Games are a good way to teach behaviors or practice them in a fun way.
There are many reasons to play games with your dog. It will strengthen your relationship. It will keep the dog from getting bored, which will keep him from things you don’t want him doing and make him healthier. Many of the games described here will actually help train your dog. It’s important that you can establish control of your dog even when he’s very excited. And finally, most people get a dog for companionship — isn’t playing with your dog the whole point? One thing to keep in mind is your attitude while playing. Most dogs will have fun if it’s clear you’re having fun, too.
Games are also a good way to teach behaviors or practice them in a fun way. Here are some you can use in group classes.
Put your dog in a down-stay and place a treat (food or toy) within sight. Return to your dog and release her, and encourage her to go to the treat — she can eat it or play with it. Repeat this, varying where you put the treat. Next time, “hide” the treat where the dog can’t see it, but she can see you putting it there (behind a piece of furniture, for example). Release her, and let her get the treat (show her if necessary). Next, hide the treat further away, then in another room, out of sight, and if she stays in her “stay,” let her find it. You can increase the distance, difficulty, and even number of treats (several small food bits) as your dog gets better at “stay.” This is especially good for dogs that have begun to learn “stay” but are nervous about having their people go out of sight.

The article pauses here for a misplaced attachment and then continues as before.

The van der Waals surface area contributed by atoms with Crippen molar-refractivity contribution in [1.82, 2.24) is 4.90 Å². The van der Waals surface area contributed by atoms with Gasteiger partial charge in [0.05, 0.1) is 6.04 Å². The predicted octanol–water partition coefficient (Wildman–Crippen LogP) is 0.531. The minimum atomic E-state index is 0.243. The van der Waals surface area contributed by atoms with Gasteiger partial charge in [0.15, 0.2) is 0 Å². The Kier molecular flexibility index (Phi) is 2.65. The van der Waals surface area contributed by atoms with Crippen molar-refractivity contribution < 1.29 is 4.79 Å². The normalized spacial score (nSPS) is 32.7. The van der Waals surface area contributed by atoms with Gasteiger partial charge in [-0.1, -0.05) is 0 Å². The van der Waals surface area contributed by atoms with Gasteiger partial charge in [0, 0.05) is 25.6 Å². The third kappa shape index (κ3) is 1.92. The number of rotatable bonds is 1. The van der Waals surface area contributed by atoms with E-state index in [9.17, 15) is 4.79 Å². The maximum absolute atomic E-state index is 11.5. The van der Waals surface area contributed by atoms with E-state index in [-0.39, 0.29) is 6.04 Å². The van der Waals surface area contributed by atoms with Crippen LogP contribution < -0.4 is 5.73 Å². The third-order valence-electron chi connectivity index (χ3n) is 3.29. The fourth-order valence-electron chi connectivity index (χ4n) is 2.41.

Start with one less chair than you have players—set boundaries 3 feet outside the row of chairs. If the chairs are in a circle or a square, draw another circle or square 3 feet outside the circle of chairs. If the chairs are straight, alternating facing opposite directions, draw the line 3 feet out in front of each side. When the music plays, everyone tells their dog to heel and starts walking in a clockwise direction, with the dogs outside. When the music stops, the handlers must have their dogs lie down and find an available chair to sit in. If a dog pops up, the handler has to immediately give up his chair, go to the dog, and have him down again. No butts are allowed in chairs unless the dogs which belong with them have their elbows on the ground! This might make a chair available for someone who was slightly slower but finally got their dog to lie down and stay.
When everyone has a chair, but one person and no dogs are breaking the down-stay, do one of three things:
The person without a chair is “OUT,” and one chair is removed, and the music and heeling begin again.